A recent study from the University of Pennsylvania found mothers who are employed outside of the home still take on a greater share of household tasks. A McKinsey study revealed that mothers are more than three times as likely to perform the majority of housework and caregiving during the pandemic. And a Visier study found 70% of full time working women do all or most of the caregiving in their home.

In a two-parent household during the pandemic’s lockdowns, one of the breadwinners had to manage the kids, and it was overwhelmingly Mom who did. This second shift for moms takes a measurable toll on their health, both physically and emotionally.

For those of you in a couple relationship, financial guru Warren Buffett advises that “the most important decision in your life is who your life partner is going to be.” The right partner is going to be someone “who is supportive of your decision to continue working […], will be hands on with the kids, wash the dishes, fold the laundry, change diapers, and who will be a team player and not just ‘help out’ or ‘baby sit.’”

If you have a partner, don’t expect that partner to read your mind—speak up about what you need in terms of support and what you think is a reasonable distribution of labour in your household. Tracy Brower reminds us that:

“Moms can also respond by reevaluating the expectations they place on themselves. Children aren’t looking for perfect mothers, only mothers who love them deeply.”


How to Fight Back

Give a killer interview. Make them see the value of your ability to multitask and delegate, two stereotypically maternal qualities. Call the interviewer back to follow up. Finally, research the company before going in to apply for a position there.

Not only will you impress them during your interview with your knowledge of their company, but this gives you a chance to see if and how they support mothers in the workplace. Maybe skip the secretive ones and move on to an opportunity that is more upfront about its parental benefits and childcare policies.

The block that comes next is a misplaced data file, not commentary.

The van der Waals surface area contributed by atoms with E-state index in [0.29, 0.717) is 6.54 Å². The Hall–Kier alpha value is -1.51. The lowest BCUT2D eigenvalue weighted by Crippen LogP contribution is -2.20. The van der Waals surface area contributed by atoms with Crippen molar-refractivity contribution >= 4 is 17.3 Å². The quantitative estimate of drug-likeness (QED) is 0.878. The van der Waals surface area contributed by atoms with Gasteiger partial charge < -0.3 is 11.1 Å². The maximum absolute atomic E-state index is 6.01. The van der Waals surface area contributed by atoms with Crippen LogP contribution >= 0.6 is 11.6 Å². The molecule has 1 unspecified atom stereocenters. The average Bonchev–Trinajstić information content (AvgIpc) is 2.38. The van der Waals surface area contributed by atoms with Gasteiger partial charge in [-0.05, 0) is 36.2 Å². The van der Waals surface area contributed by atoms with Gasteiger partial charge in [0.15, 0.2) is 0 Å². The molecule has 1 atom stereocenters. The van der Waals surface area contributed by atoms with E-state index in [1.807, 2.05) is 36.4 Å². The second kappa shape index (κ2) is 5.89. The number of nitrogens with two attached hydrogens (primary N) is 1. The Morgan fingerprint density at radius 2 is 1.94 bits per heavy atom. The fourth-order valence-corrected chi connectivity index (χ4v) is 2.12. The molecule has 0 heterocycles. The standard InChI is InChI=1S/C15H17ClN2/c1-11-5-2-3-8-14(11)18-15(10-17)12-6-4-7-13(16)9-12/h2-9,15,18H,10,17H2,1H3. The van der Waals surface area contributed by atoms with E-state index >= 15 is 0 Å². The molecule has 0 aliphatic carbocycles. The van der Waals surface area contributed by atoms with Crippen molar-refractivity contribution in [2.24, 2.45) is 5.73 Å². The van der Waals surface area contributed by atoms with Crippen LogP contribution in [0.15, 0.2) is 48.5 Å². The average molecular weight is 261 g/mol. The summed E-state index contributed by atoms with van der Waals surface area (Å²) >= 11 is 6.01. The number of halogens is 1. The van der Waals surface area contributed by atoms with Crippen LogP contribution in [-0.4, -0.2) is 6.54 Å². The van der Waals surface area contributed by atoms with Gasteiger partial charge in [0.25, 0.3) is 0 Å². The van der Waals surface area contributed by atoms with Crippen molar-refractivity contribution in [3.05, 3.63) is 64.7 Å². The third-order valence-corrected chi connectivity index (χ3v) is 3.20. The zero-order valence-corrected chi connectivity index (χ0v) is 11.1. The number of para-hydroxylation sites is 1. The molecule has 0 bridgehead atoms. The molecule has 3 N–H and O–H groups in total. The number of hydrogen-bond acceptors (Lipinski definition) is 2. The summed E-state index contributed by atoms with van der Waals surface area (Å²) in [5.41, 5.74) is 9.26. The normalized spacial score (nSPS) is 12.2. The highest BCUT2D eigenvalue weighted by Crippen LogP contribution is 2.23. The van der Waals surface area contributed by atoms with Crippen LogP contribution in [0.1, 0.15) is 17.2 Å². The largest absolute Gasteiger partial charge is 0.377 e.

On the homefront, take advantage of government benefits and incentives, plus free community offerings: childcare subsidies, education savings programs, dental care programs, municipal extracurricular activities, community family events, parenting tools, etc. You need every penny you can get your hands on to keep your brood rolling forward on a smooth and enriching track.

You can also try home-based employment or side hustles to eliminate childcare costs. Just remember to get your online game up to speed, particularly if you decide to become an online retailer.

Do not rely on sales to friends and family to support your new venture. Ask them to spread the word, but start any new venture by generating sales from new markets on your own. This will give you a more realistic sense of how your business might fare over the long term.

Nowadays, there are many online entrepreneurial opportunities for and by women that allow you to set your own hours and, therefore, income level. Plus, they provide mentoring and tech support. Yay for the sisterhood!

Go forth into the fray with your chin up and these tips in your back pocket.

Maybe wipe that jelly off your neck first, though.

By Jane Thornton

Feature image: Ketut Subiyanto; Image 1: Sarah Chai